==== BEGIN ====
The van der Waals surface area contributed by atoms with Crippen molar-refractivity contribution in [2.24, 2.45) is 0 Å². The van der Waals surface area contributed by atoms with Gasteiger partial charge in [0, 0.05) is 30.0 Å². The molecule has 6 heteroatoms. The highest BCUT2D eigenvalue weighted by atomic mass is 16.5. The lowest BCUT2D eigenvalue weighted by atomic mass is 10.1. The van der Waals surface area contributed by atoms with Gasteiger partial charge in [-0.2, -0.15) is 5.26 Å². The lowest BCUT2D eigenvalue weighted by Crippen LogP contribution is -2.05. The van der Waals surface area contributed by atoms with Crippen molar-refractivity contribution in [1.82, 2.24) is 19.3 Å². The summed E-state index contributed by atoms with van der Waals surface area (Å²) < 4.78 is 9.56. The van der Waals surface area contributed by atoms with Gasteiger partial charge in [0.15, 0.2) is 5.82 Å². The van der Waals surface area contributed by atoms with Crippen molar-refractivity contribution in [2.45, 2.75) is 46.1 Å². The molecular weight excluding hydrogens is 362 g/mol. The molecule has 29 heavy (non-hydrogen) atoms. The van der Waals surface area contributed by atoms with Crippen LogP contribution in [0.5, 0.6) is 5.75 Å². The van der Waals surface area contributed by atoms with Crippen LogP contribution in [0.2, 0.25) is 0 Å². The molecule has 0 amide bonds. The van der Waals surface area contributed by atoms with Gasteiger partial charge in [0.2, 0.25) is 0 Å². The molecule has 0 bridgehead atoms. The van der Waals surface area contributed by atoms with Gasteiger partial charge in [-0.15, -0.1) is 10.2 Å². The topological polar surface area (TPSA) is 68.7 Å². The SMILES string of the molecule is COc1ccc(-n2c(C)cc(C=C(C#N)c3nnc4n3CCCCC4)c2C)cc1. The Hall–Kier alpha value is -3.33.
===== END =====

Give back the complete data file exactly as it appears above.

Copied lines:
The van der Waals surface area contributed by atoms with Crippen molar-refractivity contribution in [2.24, 2.45) is 0 Å². The van der Waals surface area contributed by atoms with Gasteiger partial charge in [0, 0.05) is 30.0 Å². The molecule has 6 heteroatoms. The highest BCUT2D eigenvalue weighted by atomic mass is 16.5. The lowest BCUT2D eigenvalue weighted by atomic mass is 10.1. The van der Waals surface area contributed by atoms with Gasteiger partial charge in [-0.2, -0.15) is 5.26 Å². The lowest BCUT2D eigenvalue weighted by Crippen LogP contribution is -2.05. The van der Waals surface area contributed by atoms with Crippen molar-refractivity contribution in [1.82, 2.24) is 19.3 Å². The summed E-state index contributed by atoms with van der Waals surface area (Å²) < 4.78 is 9.56. The van der Waals surface area contributed by atoms with Gasteiger partial charge in [0.15, 0.2) is 5.82 Å². The van der Waals surface area contributed by atoms with Crippen molar-refractivity contribution in [2.45, 2.75) is 46.1 Å². The molecular weight excluding hydrogens is 362 g/mol. The molecule has 29 heavy (non-hydrogen) atoms. The van der Waals surface area contributed by atoms with Crippen LogP contribution in [0.5, 0.6) is 5.75 Å². The van der Waals surface area contributed by atoms with Crippen LogP contribution in [0.2, 0.25) is 0 Å². The molecule has 0 amide bonds. The van der Waals surface area contributed by atoms with Gasteiger partial charge in [0.2, 0.25) is 0 Å². The molecule has 0 bridgehead atoms. The van der Waals surface area contributed by atoms with Gasteiger partial charge in [-0.15, -0.1) is 10.2 Å². The topological polar surface area (TPSA) is 68.7 Å². The SMILES string of the molecule is COc1ccc(-n2c(C)cc(C=C(C#N)c3nnc4n3CCCCC4)c2C)cc1. The Hall–Kier alpha value is -3.33.